<br />
As a first extension, we might try writing a command that is not dependent on the data, such as one that would list all the values of each variable for us. Such a program might look like the following:<br />
<br />
<syntaxhighlight lang="stata"><br />
cap prog drop levelslist<br />
prog def levelslist<br />
<br />
foreach var of varlist * {<br />
qui levelsof `var' , local(levels)<br />
di "Levels of `var': `: var label `var''"<br />
foreach word in `levels' {<br />
di " `word'"<br />
}<br />
}<br />
<br />
end<br />
</syntaxhighlight><br />
<br />
We could then run:<br />
<br />
<syntaxhighlight lang="stata"><br />
sysuse auto.dta , clear<br />
levelslist<br />
</syntaxhighlight><br />
<br />
Similarly, we could use any other dataset in place of <syntaxhighlight lang="stata" inline>auto.dta</syntaxhighlight>. This means we would now have a useful piece of code that we could execute with any dataset open, without re-writing what is a mildly complex loop each time. When we want to save such a snippet, we usually write an ado-file: we name the file <syntaxhighlight lang="stata" inline>levelslist.ado</syntaxhighlight> and we add a starbang line and some comments with some metadata about the code. The full file would look something like this:<br />
<br />
<syntaxhighlight lang="stata"><br />
*! Version 0.1 published 24 November 2020<br />
*! by Benjamin Daniels bbdaniels@gmail.com<br />
<br />
// A program to print all levels of variables<br />
cap prog drop levelslist<br />
prog def levelslist<br />
<br />
// Loop over variables<br />
foreach var of varlist * {<br />
<br />
// Get levels and display name and label of variable<br />
qui levelsof `var' , local(levels)<br />
di "Levels of `var': `: var label `var''"<br />
<br />
// Print the value of each level for the current variable<br />
foreach word in `levels' {<br />
di " `word'"<br />
}<br />
<br />
}<br />
<br />
end<br />
</syntaxhighlight><br />
<br />
The file would then just need to be run using <syntaxhighlight lang="stata" inline>run levelslist.ado</syntaxhighlight> in the runfile for the reproducibility package to ensure that the command <syntaxhighlight lang="stata" inline>levelslist</syntaxhighlight> would be available to all do-files in that package (since programs have a global scope in Stata). However, this command is not very useful at this stage: it outputs far too much useless information, particularly when variables take integer or continuous values with many levels. The next section will introduce code that allows such commands to be customizable within each context you want to use them.<br />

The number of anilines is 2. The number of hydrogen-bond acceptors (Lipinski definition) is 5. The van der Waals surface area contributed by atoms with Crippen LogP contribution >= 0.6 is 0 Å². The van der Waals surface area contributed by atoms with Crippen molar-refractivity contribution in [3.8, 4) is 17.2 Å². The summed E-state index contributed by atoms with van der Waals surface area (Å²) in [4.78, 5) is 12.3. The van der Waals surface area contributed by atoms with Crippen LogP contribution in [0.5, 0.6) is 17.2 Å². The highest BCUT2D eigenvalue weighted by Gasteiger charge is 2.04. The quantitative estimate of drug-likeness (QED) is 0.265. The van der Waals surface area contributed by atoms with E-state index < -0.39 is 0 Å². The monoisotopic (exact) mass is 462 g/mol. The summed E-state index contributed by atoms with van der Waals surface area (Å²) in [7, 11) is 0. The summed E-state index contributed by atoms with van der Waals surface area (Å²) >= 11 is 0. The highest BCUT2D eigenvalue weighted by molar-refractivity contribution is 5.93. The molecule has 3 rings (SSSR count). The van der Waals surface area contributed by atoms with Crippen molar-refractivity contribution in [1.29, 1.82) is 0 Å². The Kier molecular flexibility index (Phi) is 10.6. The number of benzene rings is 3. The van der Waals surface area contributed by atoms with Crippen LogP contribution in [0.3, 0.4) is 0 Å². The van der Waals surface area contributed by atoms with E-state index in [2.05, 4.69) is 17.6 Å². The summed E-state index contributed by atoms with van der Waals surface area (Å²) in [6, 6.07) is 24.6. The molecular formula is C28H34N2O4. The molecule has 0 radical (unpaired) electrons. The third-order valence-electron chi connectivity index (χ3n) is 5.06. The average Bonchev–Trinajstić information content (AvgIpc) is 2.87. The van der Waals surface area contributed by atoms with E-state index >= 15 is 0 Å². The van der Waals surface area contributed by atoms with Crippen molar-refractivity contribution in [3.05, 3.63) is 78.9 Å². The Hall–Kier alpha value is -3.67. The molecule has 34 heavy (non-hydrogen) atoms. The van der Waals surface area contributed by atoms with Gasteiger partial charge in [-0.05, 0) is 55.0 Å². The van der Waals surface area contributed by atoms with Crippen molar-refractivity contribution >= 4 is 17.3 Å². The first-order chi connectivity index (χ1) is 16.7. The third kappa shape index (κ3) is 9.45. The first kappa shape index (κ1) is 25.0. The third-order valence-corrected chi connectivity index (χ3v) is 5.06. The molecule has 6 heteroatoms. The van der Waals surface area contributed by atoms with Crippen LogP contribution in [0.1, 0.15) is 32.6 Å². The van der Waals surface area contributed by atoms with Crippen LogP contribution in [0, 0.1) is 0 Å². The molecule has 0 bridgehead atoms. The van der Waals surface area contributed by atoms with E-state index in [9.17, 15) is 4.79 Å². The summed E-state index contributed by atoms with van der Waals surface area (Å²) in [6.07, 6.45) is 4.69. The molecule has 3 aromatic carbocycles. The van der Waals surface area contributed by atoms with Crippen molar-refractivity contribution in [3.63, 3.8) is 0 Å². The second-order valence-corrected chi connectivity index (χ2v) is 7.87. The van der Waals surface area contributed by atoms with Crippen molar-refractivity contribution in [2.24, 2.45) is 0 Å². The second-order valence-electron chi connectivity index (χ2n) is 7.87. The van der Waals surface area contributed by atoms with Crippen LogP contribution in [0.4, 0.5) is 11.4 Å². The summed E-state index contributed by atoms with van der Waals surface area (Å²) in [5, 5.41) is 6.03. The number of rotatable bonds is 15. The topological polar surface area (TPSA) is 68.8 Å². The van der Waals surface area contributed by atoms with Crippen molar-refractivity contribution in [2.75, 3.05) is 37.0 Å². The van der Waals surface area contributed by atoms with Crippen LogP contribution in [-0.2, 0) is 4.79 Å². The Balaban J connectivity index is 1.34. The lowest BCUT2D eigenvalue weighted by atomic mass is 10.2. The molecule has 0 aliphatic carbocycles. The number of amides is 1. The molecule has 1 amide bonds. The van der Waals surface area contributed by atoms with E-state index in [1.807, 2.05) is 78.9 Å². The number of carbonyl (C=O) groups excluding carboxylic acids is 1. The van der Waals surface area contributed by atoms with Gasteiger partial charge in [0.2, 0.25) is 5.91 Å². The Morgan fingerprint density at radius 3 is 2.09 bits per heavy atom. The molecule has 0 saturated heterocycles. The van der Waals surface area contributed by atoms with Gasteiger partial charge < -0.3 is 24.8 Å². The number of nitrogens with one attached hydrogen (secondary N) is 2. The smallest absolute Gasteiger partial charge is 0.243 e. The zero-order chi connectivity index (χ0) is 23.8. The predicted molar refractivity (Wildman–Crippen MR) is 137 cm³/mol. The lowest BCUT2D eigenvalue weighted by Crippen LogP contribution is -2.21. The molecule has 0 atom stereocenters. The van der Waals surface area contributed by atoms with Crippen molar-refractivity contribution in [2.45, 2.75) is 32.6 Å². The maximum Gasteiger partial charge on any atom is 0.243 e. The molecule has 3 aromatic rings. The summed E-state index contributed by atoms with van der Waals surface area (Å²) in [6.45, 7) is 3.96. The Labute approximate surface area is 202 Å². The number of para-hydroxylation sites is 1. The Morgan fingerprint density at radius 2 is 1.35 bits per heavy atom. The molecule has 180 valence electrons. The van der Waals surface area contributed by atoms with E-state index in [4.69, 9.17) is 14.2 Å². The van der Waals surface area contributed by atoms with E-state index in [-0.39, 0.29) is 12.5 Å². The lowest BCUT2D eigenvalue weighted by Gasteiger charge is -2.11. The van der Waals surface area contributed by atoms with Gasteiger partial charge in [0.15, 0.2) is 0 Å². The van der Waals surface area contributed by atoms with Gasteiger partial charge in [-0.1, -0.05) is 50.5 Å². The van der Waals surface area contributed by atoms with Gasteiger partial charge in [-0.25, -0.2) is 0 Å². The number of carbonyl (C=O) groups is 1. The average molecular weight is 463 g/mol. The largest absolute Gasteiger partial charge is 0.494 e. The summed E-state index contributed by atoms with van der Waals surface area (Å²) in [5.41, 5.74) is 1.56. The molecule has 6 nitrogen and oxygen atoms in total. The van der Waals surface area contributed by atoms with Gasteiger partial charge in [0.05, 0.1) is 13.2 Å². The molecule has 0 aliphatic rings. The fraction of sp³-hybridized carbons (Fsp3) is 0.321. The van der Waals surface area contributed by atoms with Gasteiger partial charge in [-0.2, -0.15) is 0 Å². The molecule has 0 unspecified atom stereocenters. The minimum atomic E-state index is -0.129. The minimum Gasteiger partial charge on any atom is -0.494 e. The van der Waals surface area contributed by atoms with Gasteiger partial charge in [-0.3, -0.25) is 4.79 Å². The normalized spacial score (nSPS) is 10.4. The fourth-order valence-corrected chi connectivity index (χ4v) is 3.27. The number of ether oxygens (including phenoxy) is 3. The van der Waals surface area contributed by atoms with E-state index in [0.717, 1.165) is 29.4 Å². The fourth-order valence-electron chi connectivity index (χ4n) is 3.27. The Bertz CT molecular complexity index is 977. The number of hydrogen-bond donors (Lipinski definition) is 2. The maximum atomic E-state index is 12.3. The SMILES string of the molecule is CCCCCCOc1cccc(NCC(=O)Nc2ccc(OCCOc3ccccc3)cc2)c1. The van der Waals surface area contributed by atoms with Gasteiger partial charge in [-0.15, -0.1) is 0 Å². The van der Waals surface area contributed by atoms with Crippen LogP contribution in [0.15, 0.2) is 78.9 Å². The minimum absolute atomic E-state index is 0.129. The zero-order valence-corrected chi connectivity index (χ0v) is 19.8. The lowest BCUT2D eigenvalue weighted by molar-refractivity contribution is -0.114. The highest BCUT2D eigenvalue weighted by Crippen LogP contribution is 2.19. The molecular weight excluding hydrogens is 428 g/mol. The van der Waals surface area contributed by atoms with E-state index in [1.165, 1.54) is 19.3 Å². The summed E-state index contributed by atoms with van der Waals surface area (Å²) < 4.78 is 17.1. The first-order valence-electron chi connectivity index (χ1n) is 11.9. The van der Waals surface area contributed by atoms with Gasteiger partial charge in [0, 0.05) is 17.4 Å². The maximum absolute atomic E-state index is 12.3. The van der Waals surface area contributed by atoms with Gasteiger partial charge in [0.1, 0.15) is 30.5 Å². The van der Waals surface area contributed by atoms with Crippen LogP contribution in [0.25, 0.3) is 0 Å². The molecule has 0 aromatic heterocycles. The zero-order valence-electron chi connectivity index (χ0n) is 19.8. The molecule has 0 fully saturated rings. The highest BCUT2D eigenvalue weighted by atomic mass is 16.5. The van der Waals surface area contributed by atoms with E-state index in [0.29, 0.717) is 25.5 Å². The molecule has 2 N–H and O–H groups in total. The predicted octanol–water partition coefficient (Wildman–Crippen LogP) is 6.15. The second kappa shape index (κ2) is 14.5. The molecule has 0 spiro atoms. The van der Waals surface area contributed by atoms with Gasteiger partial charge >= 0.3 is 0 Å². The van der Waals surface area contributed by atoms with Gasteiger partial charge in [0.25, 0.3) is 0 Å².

<br />
==The <syntaxhighlight lang="stata" inline>syntax</syntaxhighlight> command==<br />
<br />
The <syntaxhighlight lang="stata" inline>syntax</syntaxhighlight> command takes a program block and allows its inputs to be customized based on the context it is being executed in. The <syntaxhighlight lang="stata" inline>syntax</syntaxhighlight> command enables all the main features of Stata that appear in ordinary commands, including input lists (such as variable lists or file names), <syntaxhighlight lang="stata" inline>if</syntaxhighlight> and <syntaxhighlight lang="stata" inline>in</syntaxhighlight> restrictions, <syntaxhighlight lang="stata" inline>using</syntaxhighlight> targets, <syntaxhighlight lang="stata" inline>=</syntaxhighlight> applications, weights, and options (after the option comma in the command).<br />
<br />
The help file for the <syntaxhighlight lang="stata" inline>syntax</syntaxhighlight> command is extensive and allows lots of automated checks and advanced features, particularly for modern features like factor variables and time series (<syntaxhighlight lang="stata" inline>fv</syntaxhighlight> and <syntaxhighlight lang="stata" inline>ts</syntaxhighlight>). For advanced applications, always consult the <syntaxhighlight lang="stata" inline>syntax</syntaxhighlight> help file to see how to accomplish your objective. For now, we will take a simple tour of how <syntaxhighlight lang="stata" inline>syntax</syntaxhighlight> creates an adaptive command.<br />
<br />
First, let's add simple syntax allowing the user to select the variables and observations they want to include. We might write:<br />
<br />
<syntaxhighlight lang="stata"><br />
cap prog drop levelslist<br />
prog def levelslist<br />
<br />
syntax anything [if]<br />
preserve<br />
<br />
// Implement [if]<br />
marksample touse<br />
qui keep if `touse' == 1<br />
<br />
// Main program loops<br />
foreach var of varlist `anything' {<br />
qui levelsof `var' , local(levels)<br />
di " "<br />
di "Levels of `var': `: var label `var''"<br />